SUNRISE can normally count on a few devoted fans standing behind the set in Sydney's Martin Place, energetically waving on camera, but things were a little different this morning.

The show's glass backdrop was inundated with people holding red balloons and signs covered in the word "Orkambi".

The group of more than 100 were advocating for the lifesaving cystic fibrosis drug Orkambi to be put on the government's Pharmaceutical Benefits Scheme (PBS).

Cystic fibrosis is a debilitating genetic condition that causes fatal lung damage.

Less than half of those with cystic fibrosis live to 40.

Orkambi currently costs a whopping $250,000 a year and is the only drug available in Australia to treat the cause of the most common strain of cystic fibrosis.

It has been shown to improve lung function and respiratory symptoms.

 

The Pharmaceutical Benefits Advisory Committee (PBAC) has voted against putting Orkambi on the scheme three separate times but always maintained it was the pharmaceutical company that's making things difficult.

In August 2017, a spokeswoman for the federal Department of Health told the ABC they'd offered Vertex Pharmaceuticals $100 million in compensation but the company refused.

"Recognising that there was a high unmet need for new therapies for people with cystic fibrosis, the PBAC proposed alternative pricing approaches to Vertex, but the company did not respond to this offer," she told the publication.

Vertex has previously said the government's $100 million compensation offer is a 90 per cent discount on the drug and that their offer is placing them in an "impossible position".

Sunrise hosts Natalie Barr and David Koch addressed the crowd of more than 100 standing behind them on the show.

"We've got a lot of friends here at Brekky Central this morning," Barr said.

The Barrett family, whose three-year-old son Connor has cystic fibrosis, came all the way from Bunbury, Western Australia to appear on the show.

Connor's mum Taryn has been an outspoken advocate for Orkambi after finding out the drug could give her little boy an extra 23 years of life.

 

Connor is already taking 20 different medications a day for his cystic fibrosis but Taryn said the price of Orkambi was "crushing" for her and her family.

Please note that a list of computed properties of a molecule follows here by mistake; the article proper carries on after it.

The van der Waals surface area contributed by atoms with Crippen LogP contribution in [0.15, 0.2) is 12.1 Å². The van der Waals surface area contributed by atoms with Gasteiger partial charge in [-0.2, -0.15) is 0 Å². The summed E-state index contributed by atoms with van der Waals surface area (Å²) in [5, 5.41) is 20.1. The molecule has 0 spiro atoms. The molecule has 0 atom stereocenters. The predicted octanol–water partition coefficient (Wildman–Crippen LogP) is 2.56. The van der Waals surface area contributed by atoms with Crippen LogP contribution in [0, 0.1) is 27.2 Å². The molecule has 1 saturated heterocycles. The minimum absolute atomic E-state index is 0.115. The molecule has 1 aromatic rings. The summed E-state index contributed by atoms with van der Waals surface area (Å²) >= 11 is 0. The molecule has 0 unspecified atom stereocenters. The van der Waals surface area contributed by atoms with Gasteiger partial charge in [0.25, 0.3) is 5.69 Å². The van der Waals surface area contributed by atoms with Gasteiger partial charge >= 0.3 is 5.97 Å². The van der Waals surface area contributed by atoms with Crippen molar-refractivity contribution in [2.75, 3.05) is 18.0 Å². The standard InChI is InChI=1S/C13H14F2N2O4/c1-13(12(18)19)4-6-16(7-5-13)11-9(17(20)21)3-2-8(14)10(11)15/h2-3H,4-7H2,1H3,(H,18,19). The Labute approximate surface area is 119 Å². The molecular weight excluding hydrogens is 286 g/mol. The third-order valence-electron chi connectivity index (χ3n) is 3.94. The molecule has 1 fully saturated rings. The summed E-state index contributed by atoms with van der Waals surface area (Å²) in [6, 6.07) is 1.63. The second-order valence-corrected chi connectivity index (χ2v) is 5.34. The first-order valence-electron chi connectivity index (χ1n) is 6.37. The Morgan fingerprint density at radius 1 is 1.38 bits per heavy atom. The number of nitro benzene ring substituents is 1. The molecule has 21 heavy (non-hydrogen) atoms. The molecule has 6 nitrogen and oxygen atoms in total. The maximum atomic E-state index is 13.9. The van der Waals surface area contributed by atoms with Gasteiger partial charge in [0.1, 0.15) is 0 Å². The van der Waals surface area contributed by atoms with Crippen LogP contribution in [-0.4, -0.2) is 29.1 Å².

"When he was first diagnosed we were told about this medicine, and that it's a big game-changer, so to know that there's a medicine that treats the underlying cause of the disease which has been developed, that's really exciting for us," Taryn told the ABC.

"But then to be told that no, Australians won't be able to be given access to it, because it's too expensive, that's just crushing," she said.

Sunrise host David Koch implored Vertex to "come to the party".

"Another side of the story is to get something listed on the PBS, it has to be cost-effective

and that drug company, according to the government, has to bring that price down. They're charging a lot," Koch said on air this morning.

"This is a life-changing drug that helps a lot of people but the pharmaceutical companies have got to come to the party as well.

"They just can't bump up the prices and expect everyone to pay for it too," he said.

The Sunrise backdrop was full of cystic fibrosis advocates.
The Sunrise backdrop was full of cystic fibrosis advocates.

Cystic fibrosis sufferers in the UK are in a similar position where Orkambi costs £100,000 ($A182,000) a year per patient.

Vertex rejected an offer from the nation's National Health Service after claiming the offer wasn't enough to fund research.

Last year, cystic fibrosis sufferers advocated to get another life-changing drug Kalydeco on the PBS.

The drug, also developed by Vertex Pharmaceuticals, was made available to a wider range of people from May 1, 2017.

Before the drug was put on the PBS, sufferers had to fork out $300,000 a year.

Now, coming under the PBS, it costs just under $40 at the pharmacy.



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